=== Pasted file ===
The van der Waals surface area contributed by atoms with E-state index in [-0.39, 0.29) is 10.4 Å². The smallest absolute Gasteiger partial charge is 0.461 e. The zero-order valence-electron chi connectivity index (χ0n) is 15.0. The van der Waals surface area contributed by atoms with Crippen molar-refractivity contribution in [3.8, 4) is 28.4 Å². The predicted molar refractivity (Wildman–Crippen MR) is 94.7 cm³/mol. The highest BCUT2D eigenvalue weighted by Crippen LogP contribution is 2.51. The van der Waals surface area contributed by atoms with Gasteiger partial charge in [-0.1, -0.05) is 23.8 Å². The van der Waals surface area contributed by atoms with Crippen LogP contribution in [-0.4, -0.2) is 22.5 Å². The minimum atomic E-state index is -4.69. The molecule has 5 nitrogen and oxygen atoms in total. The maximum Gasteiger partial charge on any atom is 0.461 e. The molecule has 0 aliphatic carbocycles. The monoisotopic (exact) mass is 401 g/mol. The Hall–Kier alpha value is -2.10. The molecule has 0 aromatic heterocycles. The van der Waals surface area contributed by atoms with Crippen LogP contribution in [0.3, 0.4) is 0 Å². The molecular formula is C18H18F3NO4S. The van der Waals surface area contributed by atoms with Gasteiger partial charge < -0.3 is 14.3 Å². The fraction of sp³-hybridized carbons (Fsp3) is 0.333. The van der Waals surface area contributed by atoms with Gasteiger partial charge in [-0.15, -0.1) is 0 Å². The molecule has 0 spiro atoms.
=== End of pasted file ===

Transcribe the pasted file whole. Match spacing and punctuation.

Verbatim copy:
The van der Waals surface area contributed by atoms with E-state index in [-0.39, 0.29) is 10.4 Å². The smallest absolute Gasteiger partial charge is 0.461 e. The zero-order valence-electron chi connectivity index (χ0n) is 15.0. The van der Waals surface area contributed by atoms with Crippen molar-refractivity contribution in [3.8, 4) is 28.4 Å². The predicted molar refractivity (Wildman–Crippen MR) is 94.7 cm³/mol. The highest BCUT2D eigenvalue weighted by Crippen LogP contribution is 2.51. The van der Waals surface area contributed by atoms with Gasteiger partial charge in [-0.1, -0.05) is 23.8 Å². The van der Waals surface area contributed by atoms with Crippen LogP contribution in [-0.4, -0.2) is 22.5 Å². The minimum atomic E-state index is -4.69. The molecule has 5 nitrogen and oxygen atoms in total. The maximum Gasteiger partial charge on any atom is 0.461 e. The molecule has 0 aliphatic carbocycles. The monoisotopic (exact) mass is 401 g/mol. The Hall–Kier alpha value is -2.10. The molecule has 0 aromatic heterocycles. The van der Waals surface area contributed by atoms with Crippen LogP contribution in [0.3, 0.4) is 0 Å². The molecular formula is C18H18F3NO4S. The van der Waals surface area contributed by atoms with Gasteiger partial charge < -0.3 is 14.3 Å². The fraction of sp³-hybridized carbons (Fsp3) is 0.333. The van der Waals surface area contributed by atoms with Gasteiger partial charge in [-0.15, -0.1) is 0 Å². The molecule has 0 spiro atoms.